Turn Down Your Headphones!

Turn Down Your Headphones!

Earlier this year we wrote an article about the importance of your kids turning down their headphones, since excessive noise can lead to hearing loss.

The number of Americans with hearing loss has doubled within the past 30 years. This number is not confined to just adults. More than ever, audiologists in Houston, Texas are seeing children with noise-induced hearing loss. This is most likely due to the increase in use of personal music players.

Noise Induced Hearing Loss

Noise-induced hearing loss is a type of permanent hearing loss caused by exposure to loud sounds. Sound is measured in decibels (dB). Sounds over 85 dB (such as a garbage disposal) can cause damage after eight hours. Sounds over 100 dB (such as a motorcycle) can cause damage within 15 minutes. Sounds over 120 dB (such as a chainsaw) can cause immediate damage.

The Role of Headphones in Hearing Loss

Personal Music Player in Houston

Many studies have been conducted in order to find the connection between the prevalence of personal music players and the increase in children suffering from hearing loss. A 2010 study found that children using standard bud-style headphones to listen to an iPod set to its maximum volume produces an average sound level of 96 dB. This is higher than what is legally allowed in most work places. Another study found that almost 90 percent of all adolescents listen to music using earbuds and almost half of these individuals used a high-volume setting.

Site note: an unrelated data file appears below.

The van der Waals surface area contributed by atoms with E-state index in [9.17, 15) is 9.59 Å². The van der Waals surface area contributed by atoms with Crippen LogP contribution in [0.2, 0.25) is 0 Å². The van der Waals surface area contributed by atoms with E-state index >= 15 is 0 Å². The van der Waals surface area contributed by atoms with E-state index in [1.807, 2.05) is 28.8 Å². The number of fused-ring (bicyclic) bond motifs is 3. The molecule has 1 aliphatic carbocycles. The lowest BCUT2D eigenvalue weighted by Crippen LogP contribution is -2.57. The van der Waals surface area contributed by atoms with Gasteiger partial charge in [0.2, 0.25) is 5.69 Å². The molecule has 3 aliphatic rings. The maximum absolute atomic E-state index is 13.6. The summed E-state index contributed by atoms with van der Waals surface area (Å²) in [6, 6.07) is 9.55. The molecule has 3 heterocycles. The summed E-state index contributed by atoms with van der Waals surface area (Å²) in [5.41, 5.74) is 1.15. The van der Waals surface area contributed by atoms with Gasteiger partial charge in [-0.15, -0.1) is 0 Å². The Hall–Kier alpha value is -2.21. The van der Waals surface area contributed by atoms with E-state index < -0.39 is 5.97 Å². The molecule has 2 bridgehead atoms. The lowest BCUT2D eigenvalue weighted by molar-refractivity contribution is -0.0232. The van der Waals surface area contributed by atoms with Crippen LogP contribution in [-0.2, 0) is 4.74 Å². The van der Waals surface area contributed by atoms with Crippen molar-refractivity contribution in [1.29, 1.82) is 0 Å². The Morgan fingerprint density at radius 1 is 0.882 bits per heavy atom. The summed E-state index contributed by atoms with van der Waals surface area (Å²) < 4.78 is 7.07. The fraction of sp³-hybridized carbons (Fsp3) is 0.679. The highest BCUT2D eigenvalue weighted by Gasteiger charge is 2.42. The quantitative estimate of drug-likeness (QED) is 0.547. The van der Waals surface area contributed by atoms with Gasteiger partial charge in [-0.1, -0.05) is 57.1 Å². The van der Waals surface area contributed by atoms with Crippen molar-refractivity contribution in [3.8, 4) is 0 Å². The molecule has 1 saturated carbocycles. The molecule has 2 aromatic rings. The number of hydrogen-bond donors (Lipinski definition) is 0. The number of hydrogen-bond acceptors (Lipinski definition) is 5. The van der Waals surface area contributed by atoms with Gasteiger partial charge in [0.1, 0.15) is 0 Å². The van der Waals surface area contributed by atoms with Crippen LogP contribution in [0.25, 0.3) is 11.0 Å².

An easy way to prevent hearing loss is to implement the 60/60 rule. This states that you should listen to music at only 60 percent of the volume for only 60 minutes a day. Researchers have determined that this volume for this length of time will not cause any harm to your hearing.

If your child will not follow this simple rule, there are a few other things you can try.

  • Replace your child’s in-ear style headphone with an over-the-ear model.
  • Use the parental controls to set a listening limit. This setting is often password protected to ensure your child does not change it.
  • Buy kid-safe headphones. This kind of headphone is usually designed to have a lower-than-normal maximum volume level.

This last tip, buying kid-safe headphones, is easier said than done. A study by The Wirecutter tested 30 pairs of kid-safe headphones; half of the ones tested did not restrict the volume as advertised. Some of the worst pairs produced sounds that were loud enough to actually damage your child’s hearing.

The good news is that after a number of tests, the researchers found several pairs pf headphones they felt confident recommending to parents. Their overall winner were Puro BT2200; these headphones remained within safe listening levels and were also the top pick from the kids panel, which means your child is more likely to actually use them.

The Wirecutter lists out a few other runner-up models at a variety of price points.

The best way to prevent your children from needing a hearing aid in the future is to instill good hearing health practices while they are young. Contact your Houston audiologist at the Center for Hearing for more tips and tricks for protecting your child’s hearing.

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